(Week ending September 25)
This season Bolt Prospects will be introducing our Prospect of the Week award. The award is (virtually) given to one Tampa Bay Lightning prospect for their on-ice contributions. There are no trophies or plaques or women jumping out of a cake involved (unfortunately), but weâ€™re fairly certain this will carry heavy weight among players in the global hockey community and with agents negotiating contracts (were this Twitter, weâ€™d use #sarcasm here).
Quite simply, we wanted to highlight prospects throughout the year to help fans get better acquainted with the next round of Lightning stars while recognizing the prospectâ€™s achievement on the ice.
God even hates Panthers fans in preseason.
Dwayne Roloson stopped 31 of 33 for the win. Hide the children and the silverware, old man Roli is back in town.
08:06 TB Ritola, (Kubina, Connolly)(PP)
06:31 TB Shannon, (Kubina, Bergeron)(PP)
12:55 TB Shannon, (Stamkos, Clark)
00:23 TB Ashton, (Brewer)
04:20 FLA Skille, (Robak)(PP)
16:20 FLA Repik, (Robak, Derlyuk)
18:46 TB Lecavalier, (Purcell, Hedman)
As the Lightning move a little closer to icing their opening night lineup, now reading the tea leaves gets more interesting.
Carter Ashton and Brett Connolly each got over 14 minutes of ice time, while Cory Conacher, Dana Tyrell, and Blair Jones got less, especially Jones. Connolly and Conacher remain decisive underdogs, but the battle between Ashton, Tyrell, and Jones for positioning is fascinating. Boucher knows what he has in Tyrell, and to a lesser extent Jones. For Ashton to get himself a goal and play 14+ quality minutes is a key step for him in trying to establish a comfort level with Boucher.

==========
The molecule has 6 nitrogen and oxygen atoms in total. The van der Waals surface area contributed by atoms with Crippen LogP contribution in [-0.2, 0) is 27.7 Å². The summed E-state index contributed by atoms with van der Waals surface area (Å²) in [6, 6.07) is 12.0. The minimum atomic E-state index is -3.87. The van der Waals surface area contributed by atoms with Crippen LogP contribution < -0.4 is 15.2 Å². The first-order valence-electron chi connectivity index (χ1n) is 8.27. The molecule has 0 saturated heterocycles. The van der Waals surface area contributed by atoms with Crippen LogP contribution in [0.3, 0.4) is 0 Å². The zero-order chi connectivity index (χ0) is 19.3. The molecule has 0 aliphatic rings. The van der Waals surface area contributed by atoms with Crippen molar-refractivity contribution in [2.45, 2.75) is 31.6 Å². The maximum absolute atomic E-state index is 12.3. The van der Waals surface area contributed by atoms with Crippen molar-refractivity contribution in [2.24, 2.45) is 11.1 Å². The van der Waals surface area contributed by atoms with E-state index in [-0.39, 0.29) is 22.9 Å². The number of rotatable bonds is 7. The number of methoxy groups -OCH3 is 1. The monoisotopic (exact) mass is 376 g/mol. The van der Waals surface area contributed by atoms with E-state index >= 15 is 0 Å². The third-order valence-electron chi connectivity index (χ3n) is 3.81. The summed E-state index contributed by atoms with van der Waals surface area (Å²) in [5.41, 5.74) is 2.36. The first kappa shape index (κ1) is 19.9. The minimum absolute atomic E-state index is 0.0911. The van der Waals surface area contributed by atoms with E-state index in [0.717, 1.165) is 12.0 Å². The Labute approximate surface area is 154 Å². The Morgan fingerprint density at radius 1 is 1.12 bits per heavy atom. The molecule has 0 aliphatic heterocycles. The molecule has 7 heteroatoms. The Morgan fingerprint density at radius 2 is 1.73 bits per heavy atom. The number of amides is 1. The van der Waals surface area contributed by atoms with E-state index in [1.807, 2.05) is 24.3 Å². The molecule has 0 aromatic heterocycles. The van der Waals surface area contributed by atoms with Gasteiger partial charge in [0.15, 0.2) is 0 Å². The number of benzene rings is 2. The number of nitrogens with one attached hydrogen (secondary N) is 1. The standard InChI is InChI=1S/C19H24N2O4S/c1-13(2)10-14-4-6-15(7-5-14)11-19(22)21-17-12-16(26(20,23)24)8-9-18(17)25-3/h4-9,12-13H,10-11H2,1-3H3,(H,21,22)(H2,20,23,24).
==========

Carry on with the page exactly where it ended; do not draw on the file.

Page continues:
And, then there's the matter of Mattias Ritola, who is a different player now than when Boucher had him in the lineup the first half of last season. He got over 14 minutes and quite a bit of PK ice time. Like Ashton, for him to get a goal and play 14+ quality minutes helps establish a comfort level with the coaching staff. I'd say he was probably the big winner on the night.
Box score from NHL.com.
Yesterday the Tampa Bay Lightning recalled forwards Mattias Ritola and Blair Jones, as well as goaltender Dustin Tokarski, from the Norfolk Admirals of the American Hockey League, vice president and general manager Steve Yzerman announced. Norfolk was recently eliminated from the AHLâ€™s Calder Cup Playoffs.
BP Note: The prospects will form what is known as the "Black Aces," a practice squad of sorts for the playoffs.
A brave Norfolk Admirals team has nothing to be ashamed about effort-wise in this playoffs.
Wilkes-Barre/Scranton Wins the Series 4-2
Dustin Tokarski allowed 4 goals on 27 shots, including an unsuccessful third period penalty shot by Joe Vitale in the third period. Considering the winning goal was essentially a 3-on-1, there's not much more Tic could've done tonight. He finishes the playoffs with 1 shutout, a 2.20 GAA, and a .924 save percentage, and he looks like a lock to be Norfolk's starter next season. In all likelihood, Cedrick Desjardins will be the backup in Tampa Bay next season, and Tokarski's play down the stretch seems to indicate he's the type of netminder who wants and needs to be the clear cut #1 in order to be at his best after struggling a bit as a tandem starter with Desjardins. He's regained the title of the Lightning's "Goaltender of the Future" and the priority for next season, his third pro season, will be for Tokarski to prove he can be that consistent #1 goalie before potentially moving up to the NHL in the 4th season of his pro career. At least, that seems to be what the plan is for Tic.
WBS Wagner, (1) (Walker, Craig), 2:13 (PP)
WBS Wagner, (2) (Potter, Walker), 3:58 (PP)
WBS Wagner, (3) (Wallace, Potter), 18:36
NOR Pouliot, (4) (Ritola, Vernace), 14:18
NOR Jones, (1) (Ritola, Milam), 16:03 (PP)
WBS Vitale, (2) (Wallace, Collins), 7:23
NOR Wright, (1) (Fornataro, Pouliot), 10:35 (PP)
WBS Wallace, (1) (Vitale, Potter), 18:57 (EN)
WBS Sill, (1) (Strait, Thiessen), 19:21 (EN)
Marc-Antoine Pouliot was the game's third star.
When you consider the Penguins came into this series the best team in the Eastern Conference, and the Admirals had to win their last game just to avoid having to cross over into the Atlantic Division, the Admirals have nothing to feel ashamed of in playing this series so tightly. The hard work and character of this Admirals team is worthy of mention, and the team and organization have come such a long way in 4 seasons since the Lightning started their affiliation with Norfolk.